The employee claimed that she sustained a specific injury to her low back on December 7, 2006. In a recorded statement taken on January 8, 2007, she stated that she had been pushing a box of fries stacked above her head to get it down when “I catch it, and then I hear the bone crack.” She described her pain level at a 7 on a scale of 1-10 and indicated that the pain was accompanied by a cramping/pinching feeling in her right leg. Subsequently, at hearing, the employee testified that she had been pulling a box of fries down on December 7, 2006, when “my back cracked.” On direct exam, she denied having any pain other than back pain at that time, but, on cross-examination, she admitted that she did not remember whether she had pain in her right leg on the date of the alleged injury.
In his memorandum, the compensation judge pointed to the histories of injury given to at least three different providers at St. Mary’s Hospital on December 9, 2006, as inconsistent with the employee’s description of the claimed injury. As noted earlier in this decision, the employee told Dr. Vukov that she lifted boxes at work, but she denied any accident or trauma or “one particular time at work when she noticed a radicular-type sensation in her back.” The employee told Dr. Hanson that she had noticed a little stiffness while lifting boxes at work but had developed acute back pain and leg pain when she stood up from a chair at home. And, the employee told Dr. Strommen that she had developed sudden severe low back pain at home, while walking from her kitchen to her bedroom.
In her brief, the employee relies on another portion of Dr. Vukov’s records, where the doctor recorded, “she does lift boxes of french fries at Wendy’s, and it sounds as though, starting on Wednesday she began to develop pain which was to the right side of her back with radiation into the right buttock.” The employee also cites to the records of Drs. Hanson and Burnette as establishing that she experienced low back pain and stiffness after lifting boxes at work. We note initially that the claimed date of injury was December 7, 2006, which was a Thursday, not a Wednesday. Secondly, while Dr. Burnette’s records reflect that the employee had been lifting boxes at work and had noticed some low back pain and stiffness while still at work, Dr. Burnette went on to state that the acute pain with radiation had occurred while the employee was getting out of a chair at home. And, finally, while Dr. Hanson noted that the employee had experienced some low back pain and stiffness after lifting boxes at work, that is not how the employee described the circumstances of her injury in her recorded statement, her deposition, or her testimony at hearing, and the employee has never claimed that lifting heavy boxes at work was a substantial contributing cause of her current condition. Even if the records relied upon by the employee were interpreted as supporting the employee’s claim, the issue before this court is not whether the evidence supports an alternative finding but whether there is substantial evidence to support the finding that the compensation judge made. Hengemuhle v. Long Prairie Jaycees, 358 N.W.2d 54, 59, 37 W.C.D. 235, 239 (Minn. 1984). It was reasonable for the compensation judge to interpret the medical records as he did.
At oral argument, for the first time, the employee’s attorney suggested that a language barrier prevented the employee from understanding what the doctors were asking during her hospitalization in December of 2006. However, this argument was not raised at trial, and the employee did not request an interpreter for the hearing. If language was a barrier to the employee’s understanding, the judge should have been notified as such, and he was not.
The compensation judge also relied on the testimony of Ms. Hopp in denying the employee’s claim. While the employee testified that she went home in pain on December 7, 2006, could not fix dinner for her family, and “was just lying down in bed and in my chair, I couldn’t move too much,” Ms. Hopp testified that the employee brought food back to the work place that night and that “she was just fine. I didn’t see anything wrong.” While the employee attempts to discredit Ms. Hopp’s testimony because of her inability to recall specific dates, such as the specific date of the employee’s last day at the employer, it was reasonable of the judge to find her testimony credible given Ms. Hopp’s ability to recall events in relationship to the employee’s last day at work. We also note that, at hearing, the employee was never asked to refute Ms. Hopp’s testimony. Contrary to the employee’s argument on appeal, the judge’s failure to make a specific finding on credibility does not mean that the employee’s credibility was not a factor in the judge’s decision. It is clear from the findings and order as a whole that the judge accepted the testimony of Ms. Hopp over that of the employee and that this was a factor in his denial of the employee’s claim. Assessment of a witness’s credibility is a unique function of the trier of fact. Even v. Kraft, Inc., 425 N.W.2d 831, 42 W.C.D. 220 (Minn. 1989) citing Brennan v. Joseph G. Brennan, M.D., 425 N.W.2d 837, 839-840, 41 W.C.D. 79, 82 (Minn. 1988). We find no grounds to substitute a different determination of credibility here.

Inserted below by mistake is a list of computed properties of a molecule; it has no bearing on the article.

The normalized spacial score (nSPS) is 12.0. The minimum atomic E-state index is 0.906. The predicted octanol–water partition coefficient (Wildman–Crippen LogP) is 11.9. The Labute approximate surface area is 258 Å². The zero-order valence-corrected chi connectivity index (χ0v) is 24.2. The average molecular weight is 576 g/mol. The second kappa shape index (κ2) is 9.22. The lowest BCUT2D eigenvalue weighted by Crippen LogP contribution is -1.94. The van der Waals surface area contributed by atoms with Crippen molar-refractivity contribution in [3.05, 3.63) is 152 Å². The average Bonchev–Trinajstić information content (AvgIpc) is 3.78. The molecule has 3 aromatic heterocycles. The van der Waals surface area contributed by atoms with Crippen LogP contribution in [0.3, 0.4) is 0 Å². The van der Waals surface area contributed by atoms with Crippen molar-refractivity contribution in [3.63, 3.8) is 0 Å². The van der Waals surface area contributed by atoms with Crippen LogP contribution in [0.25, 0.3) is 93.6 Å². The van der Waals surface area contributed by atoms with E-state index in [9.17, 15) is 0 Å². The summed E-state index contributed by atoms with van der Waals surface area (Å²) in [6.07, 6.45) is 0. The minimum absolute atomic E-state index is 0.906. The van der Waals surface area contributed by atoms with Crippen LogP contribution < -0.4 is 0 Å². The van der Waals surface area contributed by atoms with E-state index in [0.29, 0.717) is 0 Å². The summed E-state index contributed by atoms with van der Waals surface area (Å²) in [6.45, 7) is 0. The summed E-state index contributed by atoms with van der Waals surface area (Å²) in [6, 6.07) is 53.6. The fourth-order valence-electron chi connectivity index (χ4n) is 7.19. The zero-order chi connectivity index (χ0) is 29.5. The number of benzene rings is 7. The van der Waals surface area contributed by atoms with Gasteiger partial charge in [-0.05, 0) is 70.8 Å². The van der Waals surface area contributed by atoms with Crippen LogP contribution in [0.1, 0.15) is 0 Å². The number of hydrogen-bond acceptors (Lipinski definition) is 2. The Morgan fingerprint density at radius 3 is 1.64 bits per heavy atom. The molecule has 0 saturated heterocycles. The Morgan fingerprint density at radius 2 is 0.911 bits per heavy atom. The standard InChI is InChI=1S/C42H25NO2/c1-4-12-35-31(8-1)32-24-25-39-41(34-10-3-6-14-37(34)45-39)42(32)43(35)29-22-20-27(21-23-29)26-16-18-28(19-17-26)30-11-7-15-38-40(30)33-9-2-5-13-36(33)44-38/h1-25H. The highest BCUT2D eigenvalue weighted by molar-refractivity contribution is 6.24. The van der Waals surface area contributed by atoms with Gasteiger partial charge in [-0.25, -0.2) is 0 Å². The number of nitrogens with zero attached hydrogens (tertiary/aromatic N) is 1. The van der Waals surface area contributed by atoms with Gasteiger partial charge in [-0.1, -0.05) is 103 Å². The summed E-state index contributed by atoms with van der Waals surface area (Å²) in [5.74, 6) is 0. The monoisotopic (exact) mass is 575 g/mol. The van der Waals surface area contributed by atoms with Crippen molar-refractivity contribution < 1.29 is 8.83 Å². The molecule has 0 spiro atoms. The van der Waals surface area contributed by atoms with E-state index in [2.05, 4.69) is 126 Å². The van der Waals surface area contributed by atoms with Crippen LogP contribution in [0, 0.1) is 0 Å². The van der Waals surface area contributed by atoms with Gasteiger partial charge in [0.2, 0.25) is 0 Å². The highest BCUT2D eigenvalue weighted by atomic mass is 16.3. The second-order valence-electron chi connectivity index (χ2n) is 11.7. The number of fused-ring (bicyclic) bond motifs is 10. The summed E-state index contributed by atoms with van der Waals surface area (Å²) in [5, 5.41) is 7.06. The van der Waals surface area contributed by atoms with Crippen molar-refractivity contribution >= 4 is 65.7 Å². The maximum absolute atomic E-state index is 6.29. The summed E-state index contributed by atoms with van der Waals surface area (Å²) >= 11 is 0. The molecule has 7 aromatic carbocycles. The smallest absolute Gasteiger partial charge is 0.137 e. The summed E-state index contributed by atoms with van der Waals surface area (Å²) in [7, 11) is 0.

The employee’s failure to report the injury at the time she alleges it happened, Ms. Hopps’ testimony that the employee returned to the employer later that evening and appeared fine, the employee’s failure to report the injury when she called in to work the day after the alleged injury, and her failure to give a description of the alleged injury, as she now describes it, to any of the doctors during her hospitalization beginning on December 9, 2006, all provide substantial evidence to support the judge’s denial of the employee’s claims. We therefore affirm the findings and order in their entirety.
 The employee’s deposition was apparently taken in May of 2007. Specific pages of that deposition were referenced on cross-examination of the employee at hearing, and the employee admitted testifying that she had right leg pain immediately after she caught the box.
 The employee also attached a medical record to her reply brief, which she asked the court to consider. This court will generally not consider evidence that was not submitted to the compensation judge at trial. Gollop v. Shale H. Gollop, D.D.S., 389 N.W.2d 202, 38, W.C.D. 757 (Minn. 1986).
 At oral argument before this court, the employee’s attorney stated that the employee did tell the doctors about pulling down a box at work. There is, however, no testimony from the employee to this effect in the record.
 The employee also argues that the judge erred in basing his decision on the supposed existence of a preexisting condition. However, we think that the judge’s reference to prior back problems goes more to his view of the employee’s credibility than to the question of medical causation per se.